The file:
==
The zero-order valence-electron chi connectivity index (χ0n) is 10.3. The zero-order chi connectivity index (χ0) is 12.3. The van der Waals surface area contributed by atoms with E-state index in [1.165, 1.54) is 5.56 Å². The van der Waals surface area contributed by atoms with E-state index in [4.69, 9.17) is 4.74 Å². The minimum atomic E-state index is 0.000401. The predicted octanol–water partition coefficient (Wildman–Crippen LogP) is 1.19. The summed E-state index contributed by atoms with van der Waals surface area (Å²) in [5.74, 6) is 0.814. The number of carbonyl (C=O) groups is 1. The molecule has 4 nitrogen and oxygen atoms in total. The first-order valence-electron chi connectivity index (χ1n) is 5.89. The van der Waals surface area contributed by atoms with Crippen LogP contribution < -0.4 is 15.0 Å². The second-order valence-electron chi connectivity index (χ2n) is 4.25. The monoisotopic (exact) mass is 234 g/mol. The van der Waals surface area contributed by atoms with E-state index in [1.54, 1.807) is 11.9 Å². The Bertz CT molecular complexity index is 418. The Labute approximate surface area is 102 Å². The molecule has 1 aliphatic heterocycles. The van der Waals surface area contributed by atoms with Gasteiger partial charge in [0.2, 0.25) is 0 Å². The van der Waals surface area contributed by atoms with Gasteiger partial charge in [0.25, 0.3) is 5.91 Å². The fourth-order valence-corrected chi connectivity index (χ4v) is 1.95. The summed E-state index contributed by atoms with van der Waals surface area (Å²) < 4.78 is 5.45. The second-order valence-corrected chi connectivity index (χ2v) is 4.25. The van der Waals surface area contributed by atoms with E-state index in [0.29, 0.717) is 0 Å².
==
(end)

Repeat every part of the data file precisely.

The zero-order valence-electron chi connectivity index (χ0n) is 10.3. The zero-order chi connectivity index (χ0) is 12.3. The van der Waals surface area contributed by atoms with E-state index in [1.165, 1.54) is 5.56 Å². The van der Waals surface area contributed by atoms with E-state index in [4.69, 9.17) is 4.74 Å². The minimum atomic E-state index is 0.000401. The predicted octanol–water partition coefficient (Wildman–Crippen LogP) is 1.19. The summed E-state index contributed by atoms with van der Waals surface area (Å²) in [5.74, 6) is 0.814. The number of carbonyl (C=O) groups is 1. The molecule has 4 nitrogen and oxygen atoms in total. The first-order valence-electron chi connectivity index (χ1n) is 5.89. The van der Waals surface area contributed by atoms with Crippen LogP contribution < -0.4 is 15.0 Å². The second-order valence-electron chi connectivity index (χ2n) is 4.25. The monoisotopic (exact) mass is 234 g/mol. The van der Waals surface area contributed by atoms with E-state index in [1.54, 1.807) is 11.9 Å². The Bertz CT molecular complexity index is 418. The Labute approximate surface area is 102 Å². The molecule has 1 aliphatic heterocycles. The van der Waals surface area contributed by atoms with Gasteiger partial charge in [0.2, 0.25) is 0 Å². The van der Waals surface area contributed by atoms with Gasteiger partial charge in [0.25, 0.3) is 5.91 Å². The fourth-order valence-corrected chi connectivity index (χ4v) is 1.95. The summed E-state index contributed by atoms with van der Waals surface area (Å²) < 4.78 is 5.45. The second-order valence-corrected chi connectivity index (χ2v) is 4.25. The van der Waals surface area contributed by atoms with E-state index in [0.29, 0.717) is 0 Å².